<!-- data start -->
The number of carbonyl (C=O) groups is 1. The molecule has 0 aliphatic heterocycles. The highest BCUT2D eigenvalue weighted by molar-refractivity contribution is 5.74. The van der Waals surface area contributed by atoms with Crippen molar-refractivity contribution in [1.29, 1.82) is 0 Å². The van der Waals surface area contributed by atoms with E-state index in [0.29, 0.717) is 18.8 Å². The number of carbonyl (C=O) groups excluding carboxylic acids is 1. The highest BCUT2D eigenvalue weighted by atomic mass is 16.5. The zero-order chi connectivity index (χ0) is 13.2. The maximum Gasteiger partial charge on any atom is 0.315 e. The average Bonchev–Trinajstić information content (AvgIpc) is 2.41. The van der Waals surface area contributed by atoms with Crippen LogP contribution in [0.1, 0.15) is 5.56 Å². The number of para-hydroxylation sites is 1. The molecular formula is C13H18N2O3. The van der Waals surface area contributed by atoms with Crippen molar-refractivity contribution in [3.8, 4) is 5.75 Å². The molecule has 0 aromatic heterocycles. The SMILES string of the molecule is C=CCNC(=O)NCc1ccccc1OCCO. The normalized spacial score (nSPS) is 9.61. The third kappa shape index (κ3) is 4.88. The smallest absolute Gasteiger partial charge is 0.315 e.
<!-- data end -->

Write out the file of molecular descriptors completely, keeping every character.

The number of carbonyl (C=O) groups is 1. The molecule has 0 aliphatic heterocycles. The highest BCUT2D eigenvalue weighted by molar-refractivity contribution is 5.74. The van der Waals surface area contributed by atoms with Crippen molar-refractivity contribution in [1.29, 1.82) is 0 Å². The van der Waals surface area contributed by atoms with E-state index in [0.29, 0.717) is 18.8 Å². The number of carbonyl (C=O) groups excluding carboxylic acids is 1. The highest BCUT2D eigenvalue weighted by atomic mass is 16.5. The zero-order chi connectivity index (χ0) is 13.2. The maximum Gasteiger partial charge on any atom is 0.315 e. The average Bonchev–Trinajstić information content (AvgIpc) is 2.41. The van der Waals surface area contributed by atoms with Crippen LogP contribution in [0.1, 0.15) is 5.56 Å². The number of para-hydroxylation sites is 1. The molecular formula is C13H18N2O3. The van der Waals surface area contributed by atoms with Crippen molar-refractivity contribution in [3.8, 4) is 5.75 Å². The molecule has 0 aromatic heterocycles. The SMILES string of the molecule is C=CCNC(=O)NCc1ccccc1OCCO. The normalized spacial score (nSPS) is 9.61. The third kappa shape index (κ3) is 4.88. The smallest absolute Gasteiger partial charge is 0.315 e.